“A plant can adapt to new conditions up to a certain limit,” says Prof. Shaul Yalovsky of the School of Plant Sciences and Food Security at The George S. Wise Faculty of Life Sciences, who studies plant development mechanisms and their response to environmental stresses. His lab has succeeded in developing tomato varieties that consume less water and still deliver the same amounts of fruit while maintaining its quality.
“Tea is a crop that grows in very rainy areas. Therefore, it is not cultivated in an area like Israel, for example. Tea plantations are usually located on hills, where the weather is humid and cool to the appropriate extent and the soil is deep enough.”
The tea fields stretching over hills and mountains. Tea harvest in action
Did you know that red “tea” (also known as “red bush tea”) is actually an infusion from the Rooibos plant that grows in South Africa? Because it is processed in the same way as the tea plant, it is commonly referred to as “red tea”, while in reality it is not a tea, but an herbal infusion. It is naturally caffeine-free.
Just like many other plants, tea requires specific conditions to grow: deep and airy soil rich in minerals, and an optimal temperature range between 18 and 20 degrees Celsius. “Tea is sensitive to cold, dryness, humidity and lighting conditions. For example, high humidity impairs the quality of the tea while periods of dryness increase its quality, and growing at high altitudes increases the quality of the tea but lowers the amount of crop,” explains Prof. Yalovsky.
The tea is grown in Asia, Africa and South America. The six largest tea producers in the world are China, India, Kenya, Sri Lanka, Vietnam and Turkey. So what happens if growing conditions in East and Southeast Asia change? Prof. Yalovsky explains that it is necessary to adapt the types of tea plants according to their growing areas. “What works at one location does not necessarily work elsewhere: what grows well in East and Southeast Asia will not necessarily grow well in Kenya or Turkey, for example. Even if we should manage to copy a crop from one place to another, we may not succeed in maintaining its qualities and taste.”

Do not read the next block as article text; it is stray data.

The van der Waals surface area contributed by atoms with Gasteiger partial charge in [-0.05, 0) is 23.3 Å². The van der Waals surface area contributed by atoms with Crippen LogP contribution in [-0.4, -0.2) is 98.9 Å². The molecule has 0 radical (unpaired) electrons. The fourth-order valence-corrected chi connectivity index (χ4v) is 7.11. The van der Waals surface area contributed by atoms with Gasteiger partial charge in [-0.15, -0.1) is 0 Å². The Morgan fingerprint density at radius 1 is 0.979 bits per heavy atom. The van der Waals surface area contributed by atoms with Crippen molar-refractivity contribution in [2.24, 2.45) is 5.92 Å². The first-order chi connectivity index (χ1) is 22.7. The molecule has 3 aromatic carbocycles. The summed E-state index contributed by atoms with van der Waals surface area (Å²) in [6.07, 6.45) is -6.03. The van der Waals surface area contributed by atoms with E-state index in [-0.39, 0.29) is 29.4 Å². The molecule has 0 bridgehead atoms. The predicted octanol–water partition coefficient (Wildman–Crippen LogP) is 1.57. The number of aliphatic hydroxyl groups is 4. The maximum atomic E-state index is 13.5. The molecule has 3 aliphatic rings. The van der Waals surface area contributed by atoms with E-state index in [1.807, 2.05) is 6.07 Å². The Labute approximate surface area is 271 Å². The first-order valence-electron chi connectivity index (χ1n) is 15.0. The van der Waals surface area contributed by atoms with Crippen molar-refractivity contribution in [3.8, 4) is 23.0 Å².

When we drink Earl Grey tea we expect a very specific taste, and if the same tree were to be grown elsewhere – where the temperature may be the same as the original habitat but the soil is not – we would likely notice a change in the taste of the product. This is possibly one of the reasons why drinking Japanese green tea differs in taste from Chinese green tea.
With regard to the future of the in-demand beverage, Prof. Yalovsky says: “Even if the regions of the cultivated areas should experience floods – the tea plantations are positioned on the slopes of hills and mountains so it should not become an issue.” Another good news is that unlike many crops that depend on pollination to develop fruit – the tea plant is less reliant on this. “In the production of tea, we use its leaves and not its flowers or fruits and so it can be propagated by pruning (cutting a branch from a mature plant, a so-called ‘mother plant’, and creating a new plant through rooting). This method also ensures the genetic uniformity of the ‘daughter plants’, with everything that implies,” he concludes.
We made sure to ask Guy Shalmon which type of tea (if any) he recommends that our students drink during the exam period, to which he replied: “Actually, I wouldn’t say there’s any unique advantage or need to drink tea during an exam period. I’d say drink the kind of tea that you fancy and, ideally, try to rotate different types of tea. If the need for caffeine is the main consideration, black tea is the best choice, as it has the highest caffeine concentration. Black tea contains approx. 60-40 mg of caffeine per cup, while green tea contains only 20-15 mg.”
Well, who needs the exams as an excuse, anyway? If you’re like us, we suggest you pour yourself a cuppa on any day of the week – no special occasion required – and enjoy a peaceful break from everything and everyone.